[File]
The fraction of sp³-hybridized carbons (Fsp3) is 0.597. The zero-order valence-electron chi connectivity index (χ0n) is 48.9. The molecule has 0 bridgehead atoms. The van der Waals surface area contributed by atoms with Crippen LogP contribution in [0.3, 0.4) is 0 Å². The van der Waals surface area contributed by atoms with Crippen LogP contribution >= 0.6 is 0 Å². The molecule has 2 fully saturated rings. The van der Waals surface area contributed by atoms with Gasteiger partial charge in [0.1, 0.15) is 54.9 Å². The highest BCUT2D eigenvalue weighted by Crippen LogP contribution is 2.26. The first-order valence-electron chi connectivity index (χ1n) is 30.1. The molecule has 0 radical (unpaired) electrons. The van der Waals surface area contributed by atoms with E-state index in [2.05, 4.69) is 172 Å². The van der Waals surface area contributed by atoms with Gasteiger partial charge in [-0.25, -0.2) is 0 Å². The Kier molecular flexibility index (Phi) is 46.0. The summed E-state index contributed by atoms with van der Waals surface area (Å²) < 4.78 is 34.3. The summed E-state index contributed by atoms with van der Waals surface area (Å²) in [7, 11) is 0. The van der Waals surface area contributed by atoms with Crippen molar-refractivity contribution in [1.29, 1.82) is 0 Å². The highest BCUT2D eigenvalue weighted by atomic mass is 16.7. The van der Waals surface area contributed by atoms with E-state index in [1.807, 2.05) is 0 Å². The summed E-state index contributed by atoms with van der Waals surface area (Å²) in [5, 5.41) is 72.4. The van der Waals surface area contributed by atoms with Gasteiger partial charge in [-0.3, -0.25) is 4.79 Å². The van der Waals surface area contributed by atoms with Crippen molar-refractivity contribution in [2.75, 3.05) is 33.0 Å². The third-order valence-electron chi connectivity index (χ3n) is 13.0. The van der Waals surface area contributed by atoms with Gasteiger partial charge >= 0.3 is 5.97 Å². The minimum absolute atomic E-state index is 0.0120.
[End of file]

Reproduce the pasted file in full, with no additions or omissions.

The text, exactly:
The fraction of sp³-hybridized carbons (Fsp3) is 0.597. The zero-order valence-electron chi connectivity index (χ0n) is 48.9. The molecule has 0 bridgehead atoms. The van der Waals surface area contributed by atoms with Crippen LogP contribution in [0.3, 0.4) is 0 Å². The van der Waals surface area contributed by atoms with Crippen LogP contribution >= 0.6 is 0 Å². The molecule has 2 fully saturated rings. The van der Waals surface area contributed by atoms with Gasteiger partial charge in [0.1, 0.15) is 54.9 Å². The highest BCUT2D eigenvalue weighted by Crippen LogP contribution is 2.26. The first-order valence-electron chi connectivity index (χ1n) is 30.1. The molecule has 0 radical (unpaired) electrons. The van der Waals surface area contributed by atoms with E-state index in [2.05, 4.69) is 172 Å². The van der Waals surface area contributed by atoms with Gasteiger partial charge in [-0.25, -0.2) is 0 Å². The Kier molecular flexibility index (Phi) is 46.0. The summed E-state index contributed by atoms with van der Waals surface area (Å²) < 4.78 is 34.3. The summed E-state index contributed by atoms with van der Waals surface area (Å²) in [7, 11) is 0. The van der Waals surface area contributed by atoms with Crippen molar-refractivity contribution in [1.29, 1.82) is 0 Å². The highest BCUT2D eigenvalue weighted by atomic mass is 16.7. The van der Waals surface area contributed by atoms with E-state index in [1.807, 2.05) is 0 Å². The summed E-state index contributed by atoms with van der Waals surface area (Å²) in [5, 5.41) is 72.4. The van der Waals surface area contributed by atoms with Gasteiger partial charge in [-0.3, -0.25) is 4.79 Å². The van der Waals surface area contributed by atoms with Crippen molar-refractivity contribution in [2.75, 3.05) is 33.0 Å². The third-order valence-electron chi connectivity index (χ3n) is 13.0. The van der Waals surface area contributed by atoms with Gasteiger partial charge >= 0.3 is 5.97 Å². The minimum absolute atomic E-state index is 0.0120.